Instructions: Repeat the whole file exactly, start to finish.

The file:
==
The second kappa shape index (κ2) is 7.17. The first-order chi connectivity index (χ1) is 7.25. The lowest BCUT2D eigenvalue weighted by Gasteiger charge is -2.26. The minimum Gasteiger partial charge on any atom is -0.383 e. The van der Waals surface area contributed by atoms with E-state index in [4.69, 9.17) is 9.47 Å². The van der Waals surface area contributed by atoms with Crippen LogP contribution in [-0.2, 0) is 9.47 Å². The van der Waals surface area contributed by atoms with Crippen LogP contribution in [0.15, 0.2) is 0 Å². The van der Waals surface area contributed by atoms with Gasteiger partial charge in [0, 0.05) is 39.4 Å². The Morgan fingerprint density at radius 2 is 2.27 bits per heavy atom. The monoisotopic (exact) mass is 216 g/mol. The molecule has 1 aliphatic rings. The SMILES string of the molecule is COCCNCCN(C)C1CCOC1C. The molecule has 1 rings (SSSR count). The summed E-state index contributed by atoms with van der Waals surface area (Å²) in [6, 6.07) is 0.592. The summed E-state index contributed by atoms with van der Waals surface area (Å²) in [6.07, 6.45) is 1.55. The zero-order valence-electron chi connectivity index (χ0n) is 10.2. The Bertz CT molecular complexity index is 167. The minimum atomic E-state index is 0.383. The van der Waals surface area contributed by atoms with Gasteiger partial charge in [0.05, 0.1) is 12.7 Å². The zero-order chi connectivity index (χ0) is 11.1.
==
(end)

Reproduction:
The second kappa shape index (κ2) is 7.17. The first-order chi connectivity index (χ1) is 7.25. The lowest BCUT2D eigenvalue weighted by Gasteiger charge is -2.26. The minimum Gasteiger partial charge on any atom is -0.383 e. The van der Waals surface area contributed by atoms with E-state index in [4.69, 9.17) is 9.47 Å². The van der Waals surface area contributed by atoms with Crippen LogP contribution in [-0.2, 0) is 9.47 Å². The van der Waals surface area contributed by atoms with Crippen LogP contribution in [0.15, 0.2) is 0 Å². The van der Waals surface area contributed by atoms with Gasteiger partial charge in [0, 0.05) is 39.4 Å². The Morgan fingerprint density at radius 2 is 2.27 bits per heavy atom. The monoisotopic (exact) mass is 216 g/mol. The molecule has 1 aliphatic rings. The SMILES string of the molecule is COCCNCCN(C)C1CCOC1C. The molecule has 1 rings (SSSR count). The summed E-state index contributed by atoms with van der Waals surface area (Å²) in [6, 6.07) is 0.592. The summed E-state index contributed by atoms with van der Waals surface area (Å²) in [6.07, 6.45) is 1.55. The zero-order valence-electron chi connectivity index (χ0n) is 10.2. The Bertz CT molecular complexity index is 167. The minimum atomic E-state index is 0.383. The van der Waals surface area contributed by atoms with Gasteiger partial charge in [0.05, 0.1) is 12.7 Å². The zero-order chi connectivity index (χ0) is 11.1.